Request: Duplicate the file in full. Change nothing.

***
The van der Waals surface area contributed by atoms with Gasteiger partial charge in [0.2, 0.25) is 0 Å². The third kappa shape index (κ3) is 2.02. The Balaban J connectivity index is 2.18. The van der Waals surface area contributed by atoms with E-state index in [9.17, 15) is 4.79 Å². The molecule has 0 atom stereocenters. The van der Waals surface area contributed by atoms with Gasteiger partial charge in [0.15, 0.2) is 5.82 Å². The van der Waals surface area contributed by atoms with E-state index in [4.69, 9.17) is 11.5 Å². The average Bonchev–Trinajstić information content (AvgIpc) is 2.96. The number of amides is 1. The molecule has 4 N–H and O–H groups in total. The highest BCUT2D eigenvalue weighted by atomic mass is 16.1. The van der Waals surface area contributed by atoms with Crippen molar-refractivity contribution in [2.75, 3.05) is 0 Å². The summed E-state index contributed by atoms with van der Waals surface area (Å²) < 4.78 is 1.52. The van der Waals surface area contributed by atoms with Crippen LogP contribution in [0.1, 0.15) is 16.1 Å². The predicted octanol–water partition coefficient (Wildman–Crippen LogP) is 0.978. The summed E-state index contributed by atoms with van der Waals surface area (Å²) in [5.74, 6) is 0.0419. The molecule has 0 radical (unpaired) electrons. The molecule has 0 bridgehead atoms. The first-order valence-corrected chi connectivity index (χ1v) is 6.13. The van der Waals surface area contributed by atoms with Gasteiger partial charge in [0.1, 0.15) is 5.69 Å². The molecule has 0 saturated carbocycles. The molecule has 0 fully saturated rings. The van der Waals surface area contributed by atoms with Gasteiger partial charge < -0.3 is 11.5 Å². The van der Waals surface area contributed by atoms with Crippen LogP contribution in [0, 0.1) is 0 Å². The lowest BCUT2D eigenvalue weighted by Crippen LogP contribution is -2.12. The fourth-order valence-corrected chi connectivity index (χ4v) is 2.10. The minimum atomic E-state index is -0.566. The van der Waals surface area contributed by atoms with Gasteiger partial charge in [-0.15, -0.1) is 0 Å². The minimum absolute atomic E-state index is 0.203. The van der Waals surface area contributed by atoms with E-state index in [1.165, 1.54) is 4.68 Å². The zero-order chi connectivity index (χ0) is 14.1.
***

The van der Waals surface area contributed by atoms with Gasteiger partial charge in [0.2, 0.25) is 0 Å². The third kappa shape index (κ3) is 2.02. The Balaban J connectivity index is 2.18. The van der Waals surface area contributed by atoms with E-state index in [9.17, 15) is 4.79 Å². The molecule has 0 atom stereocenters. The van der Waals surface area contributed by atoms with Gasteiger partial charge in [0.15, 0.2) is 5.82 Å². The van der Waals surface area contributed by atoms with E-state index in [4.69, 9.17) is 11.5 Å². The average Bonchev–Trinajstić information content (AvgIpc) is 2.96. The number of amides is 1. The molecule has 4 N–H and O–H groups in total. The highest BCUT2D eigenvalue weighted by atomic mass is 16.1. The van der Waals surface area contributed by atoms with Crippen molar-refractivity contribution in [2.75, 3.05) is 0 Å². The summed E-state index contributed by atoms with van der Waals surface area (Å²) < 4.78 is 1.52. The van der Waals surface area contributed by atoms with Crippen LogP contribution in [0.1, 0.15) is 16.1 Å². The predicted octanol–water partition coefficient (Wildman–Crippen LogP) is 0.978. The summed E-state index contributed by atoms with van der Waals surface area (Å²) in [5.74, 6) is 0.0419. The molecule has 0 radical (unpaired) electrons. The molecule has 0 bridgehead atoms. The first-order valence-corrected chi connectivity index (χ1v) is 6.13. The van der Waals surface area contributed by atoms with Gasteiger partial charge in [0.1, 0.15) is 5.69 Å². The molecule has 0 saturated carbocycles. The molecule has 0 fully saturated rings. The van der Waals surface area contributed by atoms with Gasteiger partial charge < -0.3 is 11.5 Å². The van der Waals surface area contributed by atoms with Crippen LogP contribution in [0, 0.1) is 0 Å². The lowest BCUT2D eigenvalue weighted by Crippen LogP contribution is -2.12. The fourth-order valence-corrected chi connectivity index (χ4v) is 2.10. The minimum atomic E-state index is -0.566. The van der Waals surface area contributed by atoms with Gasteiger partial charge in [-0.15, -0.1) is 0 Å². The minimum absolute atomic E-state index is 0.203. The van der Waals surface area contributed by atoms with E-state index in [1.165, 1.54) is 4.68 Å². The zero-order chi connectivity index (χ0) is 14.1.